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"A painting commission completed" Topic

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18th Century
19th Century

654 hits since 9 May 2019
©1994-2019 Bill Armintrout
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Personal logo Lluis of Minairons Sponsoring Member of TMP09 May 2019 9:25 a.m. PST

This week I've finished another painting commission consisting of 17 Peter Pig ships for their ‘Pieces of Eight' ruleset. According to the customer's direction, some of them were to be painted as Spanish merchantmen, while as pirates the rest. Worth to be noted that the customer explicitly gave me permission to perform customizations at will, using either parts from other models or scratch building them.

I decided to divide the work into 5 ship batches, a number of models I'm comfortable enough with, and right afterwards started with galleons and fluyts. This is how they look once finished:

medium merchants

The two galleons in this group were modified in some degree, by adding some height to their aft castles or, in the case of one, replacing the original PP rigging. The one was placed regulation merchant flags for the 1701-1785 period (red cross of Burgundy on a white field), but the other one is hoisting a rather unknown set of flags (white cross on blue). This odd design first appeared during the War of Spanish Succession (1701-1715), deliberately used by Spanish merchants with the hope to be confused with French from a distance. Although actively fought by authorities, this practice seemingly continued well into the 1760s.

galleons 1

galleons 2

galleons 3

As for the three fluyts there, some modifications were performed too, with the ultimate purpose that not two ships of the same type were going to look identical. One ship was given Galician ensign, a Castilian one the other, and a colourful Flemish design the third one.

fluyts 1

fluyts 2

fluyts 3

Next I went for the five two-masted ships in the collection, two of which were to be dressed as Spanish escorts, being pirates all the rest. Here you can see them:

schooners 1

As for the Spanish warships, one was enlargened the aft castle, as well as assigned a lateen sail on mainmast, as if a primitive form of brig or quetch it was. The other one was finished as a proper brig with a gaff sail. Both are flying 1701-1785 war flags as well as long commission pennants.

schooners 2

schooners 3

schooners 4

On its side, the larger brig wa given an austere look as a pirate ship, showing flags allegedly belonging to Christopher Moody.

brig 1

brig 2

Finally, the last two smaller ships were built and painted having pirates in mind too. I assume that purple is probably quite an anachronistic colour for a ship of that era, but if you watch her flags set you'll understand why of such odd choice --for these are the flags stated by some for the french pirate woman Jacquotte Delayahe. With a little imagination you can see Keira Knightley by the rudder, I swear! The second warship shows the flags supposedly flown by another french pirate, Olivier Levasseur.

schooners 5

schooners 6

schooners 7

Right afterwards I started working on the customer's five single-masted ships, most of which had to be pirates too. One of these sloops had a second mast attached, for I planned to transform it into a lateen sailed tartane. One of these sloops had a second mast attached, for I planned to transform it into a lateen sailed tartane.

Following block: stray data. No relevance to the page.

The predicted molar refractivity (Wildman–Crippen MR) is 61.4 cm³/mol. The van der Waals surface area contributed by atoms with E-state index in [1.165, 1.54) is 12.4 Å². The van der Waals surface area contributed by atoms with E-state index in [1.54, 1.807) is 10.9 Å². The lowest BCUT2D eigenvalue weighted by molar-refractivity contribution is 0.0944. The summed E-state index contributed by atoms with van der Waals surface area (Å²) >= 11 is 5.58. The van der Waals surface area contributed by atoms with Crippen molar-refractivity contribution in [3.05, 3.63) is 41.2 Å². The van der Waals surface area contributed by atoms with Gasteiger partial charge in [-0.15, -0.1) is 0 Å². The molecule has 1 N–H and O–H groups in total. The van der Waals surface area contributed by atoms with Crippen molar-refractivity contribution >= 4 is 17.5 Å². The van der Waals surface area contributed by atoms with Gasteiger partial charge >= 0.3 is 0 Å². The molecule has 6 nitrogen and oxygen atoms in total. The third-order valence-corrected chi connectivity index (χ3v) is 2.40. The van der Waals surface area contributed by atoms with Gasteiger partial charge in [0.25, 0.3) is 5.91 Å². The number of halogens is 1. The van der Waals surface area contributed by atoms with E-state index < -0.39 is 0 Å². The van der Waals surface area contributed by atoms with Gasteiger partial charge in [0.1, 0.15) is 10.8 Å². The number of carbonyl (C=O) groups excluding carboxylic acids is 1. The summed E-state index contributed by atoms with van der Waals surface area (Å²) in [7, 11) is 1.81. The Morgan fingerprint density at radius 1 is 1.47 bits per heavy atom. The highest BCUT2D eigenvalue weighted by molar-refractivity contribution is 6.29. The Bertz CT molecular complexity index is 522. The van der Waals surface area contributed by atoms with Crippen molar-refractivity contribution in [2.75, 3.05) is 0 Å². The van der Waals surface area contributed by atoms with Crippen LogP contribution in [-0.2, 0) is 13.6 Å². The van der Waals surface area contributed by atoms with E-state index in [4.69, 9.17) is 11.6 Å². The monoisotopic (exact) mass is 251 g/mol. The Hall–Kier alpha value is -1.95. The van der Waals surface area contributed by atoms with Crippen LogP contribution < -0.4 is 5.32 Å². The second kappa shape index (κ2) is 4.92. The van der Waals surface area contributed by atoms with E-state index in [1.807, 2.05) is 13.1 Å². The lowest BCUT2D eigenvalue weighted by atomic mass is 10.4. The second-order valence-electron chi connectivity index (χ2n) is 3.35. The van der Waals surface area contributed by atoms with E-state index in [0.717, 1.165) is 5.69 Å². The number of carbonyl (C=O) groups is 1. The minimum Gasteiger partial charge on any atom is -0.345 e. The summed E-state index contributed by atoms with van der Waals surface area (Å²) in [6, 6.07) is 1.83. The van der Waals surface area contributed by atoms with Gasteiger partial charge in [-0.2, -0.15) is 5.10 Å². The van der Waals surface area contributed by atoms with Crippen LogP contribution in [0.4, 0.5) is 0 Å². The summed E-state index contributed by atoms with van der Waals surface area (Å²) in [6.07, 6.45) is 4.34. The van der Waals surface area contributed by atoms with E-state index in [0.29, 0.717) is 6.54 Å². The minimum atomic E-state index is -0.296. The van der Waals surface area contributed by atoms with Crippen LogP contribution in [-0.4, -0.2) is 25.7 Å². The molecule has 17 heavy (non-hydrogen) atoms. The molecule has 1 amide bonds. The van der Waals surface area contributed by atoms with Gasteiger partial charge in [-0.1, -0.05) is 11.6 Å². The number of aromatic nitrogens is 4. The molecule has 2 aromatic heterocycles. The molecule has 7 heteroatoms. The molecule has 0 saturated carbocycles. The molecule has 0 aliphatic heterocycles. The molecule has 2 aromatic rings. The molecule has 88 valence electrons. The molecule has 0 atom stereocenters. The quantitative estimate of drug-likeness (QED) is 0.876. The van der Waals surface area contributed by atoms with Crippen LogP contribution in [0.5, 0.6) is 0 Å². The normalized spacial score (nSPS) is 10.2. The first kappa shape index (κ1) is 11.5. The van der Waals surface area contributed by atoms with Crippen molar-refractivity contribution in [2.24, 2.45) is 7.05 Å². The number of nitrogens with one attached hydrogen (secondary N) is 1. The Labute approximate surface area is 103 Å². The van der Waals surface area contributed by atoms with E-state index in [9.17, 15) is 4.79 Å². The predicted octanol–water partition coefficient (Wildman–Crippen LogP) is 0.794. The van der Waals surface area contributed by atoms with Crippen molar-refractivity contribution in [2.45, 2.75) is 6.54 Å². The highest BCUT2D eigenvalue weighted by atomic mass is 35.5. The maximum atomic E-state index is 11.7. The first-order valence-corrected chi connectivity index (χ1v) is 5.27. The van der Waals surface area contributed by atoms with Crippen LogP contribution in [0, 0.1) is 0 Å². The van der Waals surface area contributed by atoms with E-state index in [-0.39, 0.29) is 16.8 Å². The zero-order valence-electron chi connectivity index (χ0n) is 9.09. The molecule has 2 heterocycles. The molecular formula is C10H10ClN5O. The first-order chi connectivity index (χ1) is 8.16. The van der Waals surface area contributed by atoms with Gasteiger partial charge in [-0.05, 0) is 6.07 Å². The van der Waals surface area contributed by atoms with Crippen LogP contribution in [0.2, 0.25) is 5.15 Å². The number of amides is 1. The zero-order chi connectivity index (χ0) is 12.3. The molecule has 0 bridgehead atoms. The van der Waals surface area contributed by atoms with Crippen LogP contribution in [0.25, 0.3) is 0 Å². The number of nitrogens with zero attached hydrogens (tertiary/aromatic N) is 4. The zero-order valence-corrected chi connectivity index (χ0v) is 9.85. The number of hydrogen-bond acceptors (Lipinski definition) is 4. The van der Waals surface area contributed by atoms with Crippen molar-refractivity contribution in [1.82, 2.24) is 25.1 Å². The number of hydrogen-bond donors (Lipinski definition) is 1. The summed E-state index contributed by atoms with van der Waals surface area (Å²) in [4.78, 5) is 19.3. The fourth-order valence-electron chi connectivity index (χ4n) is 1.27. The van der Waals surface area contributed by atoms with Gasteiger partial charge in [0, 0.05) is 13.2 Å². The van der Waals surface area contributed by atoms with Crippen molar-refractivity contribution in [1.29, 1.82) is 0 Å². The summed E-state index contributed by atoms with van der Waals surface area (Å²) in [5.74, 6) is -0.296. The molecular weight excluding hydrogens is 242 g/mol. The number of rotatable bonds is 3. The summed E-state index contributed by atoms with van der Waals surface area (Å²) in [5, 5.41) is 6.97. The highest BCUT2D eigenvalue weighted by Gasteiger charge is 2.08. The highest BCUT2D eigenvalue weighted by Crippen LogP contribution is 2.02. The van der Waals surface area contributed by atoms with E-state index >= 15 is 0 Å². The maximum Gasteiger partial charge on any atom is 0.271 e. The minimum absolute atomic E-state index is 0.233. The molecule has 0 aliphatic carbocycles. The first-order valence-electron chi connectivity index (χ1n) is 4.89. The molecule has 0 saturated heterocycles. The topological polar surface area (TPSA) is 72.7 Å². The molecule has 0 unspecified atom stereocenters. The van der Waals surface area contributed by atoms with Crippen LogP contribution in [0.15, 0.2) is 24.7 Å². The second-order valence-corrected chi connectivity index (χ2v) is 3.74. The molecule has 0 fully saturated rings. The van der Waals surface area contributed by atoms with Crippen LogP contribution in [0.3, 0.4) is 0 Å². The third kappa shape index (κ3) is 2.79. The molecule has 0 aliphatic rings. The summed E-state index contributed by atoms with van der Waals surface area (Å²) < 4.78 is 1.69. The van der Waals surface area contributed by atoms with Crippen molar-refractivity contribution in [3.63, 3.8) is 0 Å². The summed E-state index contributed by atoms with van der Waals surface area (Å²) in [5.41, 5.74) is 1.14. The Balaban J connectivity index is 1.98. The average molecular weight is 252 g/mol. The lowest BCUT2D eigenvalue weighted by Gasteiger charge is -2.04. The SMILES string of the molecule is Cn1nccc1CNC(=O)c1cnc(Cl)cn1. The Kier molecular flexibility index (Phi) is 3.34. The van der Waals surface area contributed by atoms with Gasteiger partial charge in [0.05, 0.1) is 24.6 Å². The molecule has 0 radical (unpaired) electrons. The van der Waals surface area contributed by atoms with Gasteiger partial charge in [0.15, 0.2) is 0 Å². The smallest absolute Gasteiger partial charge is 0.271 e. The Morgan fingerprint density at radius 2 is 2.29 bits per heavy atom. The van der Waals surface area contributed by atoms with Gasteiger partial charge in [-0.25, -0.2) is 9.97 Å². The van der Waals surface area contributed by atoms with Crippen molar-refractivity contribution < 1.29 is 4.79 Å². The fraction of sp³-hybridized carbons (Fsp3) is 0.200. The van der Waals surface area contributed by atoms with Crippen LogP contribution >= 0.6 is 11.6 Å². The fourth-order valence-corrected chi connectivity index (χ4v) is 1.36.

sloops 1

Although own to the Mediterranean Sea, tartanes and other lateen rigged ships were'nt uncommon on Caribbean waters --manned by french and spanish crews mainly, but also by italian or maghribian sailors in foreign service. I've taken advantage of this for assigning a red-yellow striped flag, supposedly flown by one Edmund Cooke, but that could also belong to a French or Catalan buccaneer (It could do even for a Barbary pirate!).

sloops 2

The other three pirate sloops show slightly different rigging configurations, making them close to either a 'pure' Bermuda sloop, or to a square course sail cutter instead. All this with the aim to make every ship unique, as said. Spare parts from brands other than PP were used for this, as well as some plasticard pieces.

sloops 3

On its side, the Spanish escort sloop follows quite a standard PP pattern, with no other modification than making the gaff sail a bit smaller, to leave room for the war ensign.

sloops 4

And last I painted two large indiamen, that were just replaced the original bowsprits, with no durther modifications.

indiamen 1

Both are flying large Burgundy Cross ensigns and mast flags. One of them has been given a different flag on foremast (a light blue one with the Spanish coat of arms), that was historically used by one admiral in WSS times. I thought it might be useful to the user --for identifying the Treasury Fleet admiral for instance, or a ship commanded by an above average Reserve captain perhaps, or for whatever other reason he might need.

indiamen 2

I've enjoyed this commission intensely, and would like to thank the commissioner for his patience and trust. Hope he likes the result not less than I do.


wrgmr109 May 2019 11:33 a.m. PST

Excellent work!

GHECKO2209 May 2019 3:11 p.m. PST

Beautiful – well done.

Extrabio1947 Supporting Member of TMP09 May 2019 3:17 p.m. PST

Stunning work. You have a lucky customer!

Stew art Supporting Member of TMP10 May 2019 2:48 p.m. PST

looks really good. I love the fact you have people on the ships.

gounour13 May 2019 6:52 a.m. PST

completely Awesome work

surdu200513 May 2019 12:26 p.m. PST


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